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Intricate Plots

Something that's really cool about being a private music teacher is that you get to watch your students grow up.  It's something I started appreciate a few years ago when the cute little four-year-old suddenly walks into my studio and issues a sarcastic retort to my sarcastic statement.

Umm, since when did you become twelve?  I thought you were still four!

It's not that bad, actually.  But it really makes you reexamine your teaching strategy.  And something that seems to come up a lot is a need to readdress listening.  To be clear, I never stop telling students to listen to their pieces.  But many of them reach a point where they think they've outgrown it.  Listening was all well and good when they were in book ONE.  But now they are in book TWO and listening to a piece once should totally be sufficient, right?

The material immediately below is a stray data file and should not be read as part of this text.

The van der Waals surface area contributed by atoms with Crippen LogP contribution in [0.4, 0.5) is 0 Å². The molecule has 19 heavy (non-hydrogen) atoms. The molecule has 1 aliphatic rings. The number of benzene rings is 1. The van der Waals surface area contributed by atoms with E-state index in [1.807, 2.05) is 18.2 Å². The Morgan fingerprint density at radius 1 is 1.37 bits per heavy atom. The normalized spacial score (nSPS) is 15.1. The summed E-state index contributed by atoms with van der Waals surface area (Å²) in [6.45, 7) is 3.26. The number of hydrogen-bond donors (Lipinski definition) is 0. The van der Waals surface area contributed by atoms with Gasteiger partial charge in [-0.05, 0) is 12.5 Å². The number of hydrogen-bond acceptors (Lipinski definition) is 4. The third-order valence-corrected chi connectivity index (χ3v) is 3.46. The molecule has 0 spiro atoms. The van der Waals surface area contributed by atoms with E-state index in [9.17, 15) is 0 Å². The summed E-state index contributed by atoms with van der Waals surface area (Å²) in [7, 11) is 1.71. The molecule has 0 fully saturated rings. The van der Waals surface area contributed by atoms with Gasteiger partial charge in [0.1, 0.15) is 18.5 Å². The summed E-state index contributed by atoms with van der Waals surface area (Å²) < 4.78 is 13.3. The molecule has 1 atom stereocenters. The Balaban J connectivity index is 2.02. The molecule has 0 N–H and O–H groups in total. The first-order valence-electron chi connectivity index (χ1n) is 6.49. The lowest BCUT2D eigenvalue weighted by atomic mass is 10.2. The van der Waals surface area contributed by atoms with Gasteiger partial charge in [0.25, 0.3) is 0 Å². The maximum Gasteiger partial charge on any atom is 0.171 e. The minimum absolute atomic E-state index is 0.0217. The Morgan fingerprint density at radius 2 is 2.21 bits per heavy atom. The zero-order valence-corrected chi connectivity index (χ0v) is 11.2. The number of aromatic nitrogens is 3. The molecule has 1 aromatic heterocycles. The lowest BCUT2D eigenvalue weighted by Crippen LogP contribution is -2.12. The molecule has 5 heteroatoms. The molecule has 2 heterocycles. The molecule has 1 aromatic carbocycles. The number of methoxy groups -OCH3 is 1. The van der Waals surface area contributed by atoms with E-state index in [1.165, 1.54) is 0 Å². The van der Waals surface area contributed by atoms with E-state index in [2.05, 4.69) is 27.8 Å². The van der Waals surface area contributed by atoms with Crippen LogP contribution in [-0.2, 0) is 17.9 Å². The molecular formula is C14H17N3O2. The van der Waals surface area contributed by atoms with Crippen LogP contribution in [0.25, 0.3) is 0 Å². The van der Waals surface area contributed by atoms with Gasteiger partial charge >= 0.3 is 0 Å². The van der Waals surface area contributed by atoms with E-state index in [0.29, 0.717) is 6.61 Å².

Wrong.

If anything, listening should become more important the more advanced a student becomes.  Longer pieces are like reading more complex books.  Consider a beginner book such as Green Eggs and Ham.  There could be some underlying messages but the plot itself is usually very straight forward.  Reading through the book once or twice would allow most people to be able to verbally explain the plot with some accuracy.  The plot is simple and straightforward with a minimal cast of characters.

Now compare this to a book like Pride and Prejudice.  There's just more going on in that book.  The cast of characters is considerably larger and there is a host of subplots.  Not only does it take longer to get from beginning to end but it would also take at least a few read-throughs to sort out all the subplots you may have missed the first time.  Being able to accurately explain the plot to someone would take considerably more effort.

The same is true for music.  More complexity means more effort must go into the details.

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